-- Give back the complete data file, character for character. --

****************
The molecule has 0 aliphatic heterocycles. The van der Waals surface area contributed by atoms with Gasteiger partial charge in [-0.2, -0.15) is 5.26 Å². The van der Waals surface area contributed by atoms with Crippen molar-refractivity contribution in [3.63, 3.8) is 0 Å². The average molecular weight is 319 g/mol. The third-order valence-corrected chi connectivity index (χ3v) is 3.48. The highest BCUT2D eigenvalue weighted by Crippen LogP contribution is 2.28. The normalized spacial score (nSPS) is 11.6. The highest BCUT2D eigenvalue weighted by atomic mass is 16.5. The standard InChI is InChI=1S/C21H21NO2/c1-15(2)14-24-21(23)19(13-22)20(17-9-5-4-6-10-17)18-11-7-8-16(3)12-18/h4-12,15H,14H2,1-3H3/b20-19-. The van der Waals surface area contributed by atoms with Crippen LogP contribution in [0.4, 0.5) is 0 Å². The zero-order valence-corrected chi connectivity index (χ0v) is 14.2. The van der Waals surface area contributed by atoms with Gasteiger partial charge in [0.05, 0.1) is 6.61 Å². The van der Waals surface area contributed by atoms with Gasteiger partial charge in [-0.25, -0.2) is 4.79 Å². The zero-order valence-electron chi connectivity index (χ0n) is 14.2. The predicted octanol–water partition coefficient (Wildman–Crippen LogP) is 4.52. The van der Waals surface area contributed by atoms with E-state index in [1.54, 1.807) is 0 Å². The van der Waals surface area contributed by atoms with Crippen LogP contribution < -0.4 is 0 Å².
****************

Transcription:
The molecule has 0 aliphatic heterocycles. The van der Waals surface area contributed by atoms with Gasteiger partial charge in [-0.2, -0.15) is 5.26 Å². The van der Waals surface area contributed by atoms with Crippen molar-refractivity contribution in [3.63, 3.8) is 0 Å². The average molecular weight is 319 g/mol. The third-order valence-corrected chi connectivity index (χ3v) is 3.48. The highest BCUT2D eigenvalue weighted by Crippen LogP contribution is 2.28. The normalized spacial score (nSPS) is 11.6. The highest BCUT2D eigenvalue weighted by atomic mass is 16.5. The standard InChI is InChI=1S/C21H21NO2/c1-15(2)14-24-21(23)19(13-22)20(17-9-5-4-6-10-17)18-11-7-8-16(3)12-18/h4-12,15H,14H2,1-3H3/b20-19-. The van der Waals surface area contributed by atoms with Crippen LogP contribution in [0.4, 0.5) is 0 Å². The zero-order valence-corrected chi connectivity index (χ0v) is 14.2. The van der Waals surface area contributed by atoms with Gasteiger partial charge in [0.05, 0.1) is 6.61 Å². The van der Waals surface area contributed by atoms with Gasteiger partial charge in [-0.25, -0.2) is 4.79 Å². The zero-order valence-electron chi connectivity index (χ0n) is 14.2. The predicted octanol–water partition coefficient (Wildman–Crippen LogP) is 4.52. The van der Waals surface area contributed by atoms with E-state index in [1.54, 1.807) is 0 Å². The van der Waals surface area contributed by atoms with Crippen LogP contribution < -0.4 is 0 Å².